August 16th, 2009

Nokia N97 GPS Upgrade

Nokia N97 GPS Upgrade

The N97 touchscreen smartphone from Nokia was announced at the end of 2008 and was released earlier this year. With quite an impressive set of features that would satisfy even the pickiest of mobile phone users, the N97 has its share of flaws that can be very disappointing when counting on the phone to get your job done. Such a flaw is the N97’s GPS performance, which is rather poor, especially with this kind of feature-rich phone – it’s worse than N95, which is already an old model for those who follow the mobile phone industry closely. But this unfortunate defect can be remedied with some minor adjustments.

The idea of this hack is to improve the GPS performance of your N97 with ease, dismantling it with care and adding some copper wire to its antenna. Because half of the antenna wire is covered with glue, you will need to peel it first, until you get to the metal. Then, you add a copper wire (you can easily find it in all sorts of broken stuff you may have laying around) that should be placed under the GPS antenna. And that’s it, your N97 will now be more reliable since the antenna received the special high-tech upgrade presented – the addition of the copper wire!

On a side note, as the author of the original article says, I’m also baffled by the terrible performance of some of the high-end smartphones. I’m not a big fan of the GPS, but something is definitely wrong when you pay hundreds of dollars for a device that performs so bad in environments in which it was meant to function. How all of this eludes the people in charge of testing is a mystery.

Nokia N97 GPS Upgrade: [Link][via]

June 2nd, 2009

Unlucky GPS guided RC car

Unlucky GPS guided RC car

I think there isn’t any kid out there that hasn’t wanted a radio-controlled car. Well, at least us, boys. But what if you could build your own, with sonar and GSP too? Yeah, I know, pretty nifty. This project is rated ‘under development’ as it still needs some adjustments. It features an Atmega328P microcontroller, a HM55B digital compass, a PING))) ultrasonic range finder, two MC33886 H-bridge controllers and a GPS receiver chip.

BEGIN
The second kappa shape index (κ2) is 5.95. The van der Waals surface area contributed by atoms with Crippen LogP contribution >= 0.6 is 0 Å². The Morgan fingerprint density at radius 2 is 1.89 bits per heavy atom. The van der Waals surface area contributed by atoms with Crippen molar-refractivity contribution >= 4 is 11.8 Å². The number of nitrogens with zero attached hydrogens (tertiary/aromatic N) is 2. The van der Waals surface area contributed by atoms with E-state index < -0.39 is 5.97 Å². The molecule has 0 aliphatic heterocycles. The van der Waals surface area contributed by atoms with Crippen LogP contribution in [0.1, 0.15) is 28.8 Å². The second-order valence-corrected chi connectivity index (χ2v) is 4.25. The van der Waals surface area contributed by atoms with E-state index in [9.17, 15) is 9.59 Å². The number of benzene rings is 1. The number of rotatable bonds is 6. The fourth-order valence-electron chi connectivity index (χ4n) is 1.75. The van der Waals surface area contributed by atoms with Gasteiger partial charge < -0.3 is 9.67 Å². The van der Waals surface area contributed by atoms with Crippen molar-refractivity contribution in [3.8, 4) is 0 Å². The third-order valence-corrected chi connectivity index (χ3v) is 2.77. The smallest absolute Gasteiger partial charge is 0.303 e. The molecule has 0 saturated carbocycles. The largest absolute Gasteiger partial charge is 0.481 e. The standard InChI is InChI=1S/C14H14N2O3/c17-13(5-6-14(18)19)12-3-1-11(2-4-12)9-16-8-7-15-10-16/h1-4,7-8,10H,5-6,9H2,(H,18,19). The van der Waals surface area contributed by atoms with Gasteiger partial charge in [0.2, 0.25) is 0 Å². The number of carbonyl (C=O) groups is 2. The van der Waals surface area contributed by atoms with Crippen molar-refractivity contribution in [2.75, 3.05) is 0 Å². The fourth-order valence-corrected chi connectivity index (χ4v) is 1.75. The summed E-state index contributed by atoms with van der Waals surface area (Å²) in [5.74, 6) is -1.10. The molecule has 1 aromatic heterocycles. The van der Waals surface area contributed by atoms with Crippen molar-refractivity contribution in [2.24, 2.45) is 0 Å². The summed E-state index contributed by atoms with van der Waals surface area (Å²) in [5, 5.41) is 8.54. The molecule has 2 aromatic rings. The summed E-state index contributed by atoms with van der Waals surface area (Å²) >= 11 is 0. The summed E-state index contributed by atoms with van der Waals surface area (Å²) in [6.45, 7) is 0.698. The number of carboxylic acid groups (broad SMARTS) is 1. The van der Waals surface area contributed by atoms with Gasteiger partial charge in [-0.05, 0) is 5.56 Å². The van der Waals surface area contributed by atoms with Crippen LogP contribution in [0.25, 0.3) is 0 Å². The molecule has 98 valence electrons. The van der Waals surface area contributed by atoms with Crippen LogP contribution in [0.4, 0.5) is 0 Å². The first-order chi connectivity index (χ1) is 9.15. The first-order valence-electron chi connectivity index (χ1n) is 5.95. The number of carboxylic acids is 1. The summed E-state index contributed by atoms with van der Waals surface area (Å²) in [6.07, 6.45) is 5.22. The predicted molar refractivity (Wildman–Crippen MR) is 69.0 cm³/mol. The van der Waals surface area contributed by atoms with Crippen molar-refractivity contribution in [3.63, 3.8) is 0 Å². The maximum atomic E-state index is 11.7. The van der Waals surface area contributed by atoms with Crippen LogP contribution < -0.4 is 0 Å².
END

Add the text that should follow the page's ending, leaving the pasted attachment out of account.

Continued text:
While the Atmega acts as the brain of the robotic platform, the PING sensor plays the eye. Using extra pins, the latter can be mounted on a servo motor, so that the robot can look left or right. It can also smile, wave and say ‘I love you’ in fifteen languages. Kidding. Motion is acquired using two DC motors, one for forward/back, the other for turning left or right. Both of them are controlled with the H-bridge controllers which are connected to the PWM outputs of the microcontroller.

So, why is this slick RC car unlucky? Well, it seems that the PCB traces greatly influence the reception of the RF signal and the GPS signal is extremely poor. Replacing the antenna or connecting it directly to the GPS chip didn’t improve things, so contacting SkyTraq, the GPS manufacturer, was the next step in solving the dilemma. And let me tell you something, seeing that the guys who built the damn thing are willing to aid someone is always a pleasure. So, having considered their advice, the owner and constructor of the neat RC car promises a new version in the near future. Although the project does not possess sophisticated hardware or is a functioning one, it does have a certain appeal. Let’s face it, RC cars are cool. I’d play with one if I had it, I’m sure others my age would too.

Unlucky GPS guided RC car: [Link]


The idea behind this project was born when a friend asked me too take a look at he’s broken GPS unit (MyGuide 3000) to see if I can fix anything. I started checking various parts like voltage regulators, but found nothing wrong. The gps unit was still not powering up so I checked the cpu, an ARM9 from Samsung and found it broken. Of course I couldn’t do anything about that, because of the BGA package and the bootloader needed after replacing it so the gps unit became a source for parts. The most useful and interesting parts from the GPS were the LCD display and the GPS module.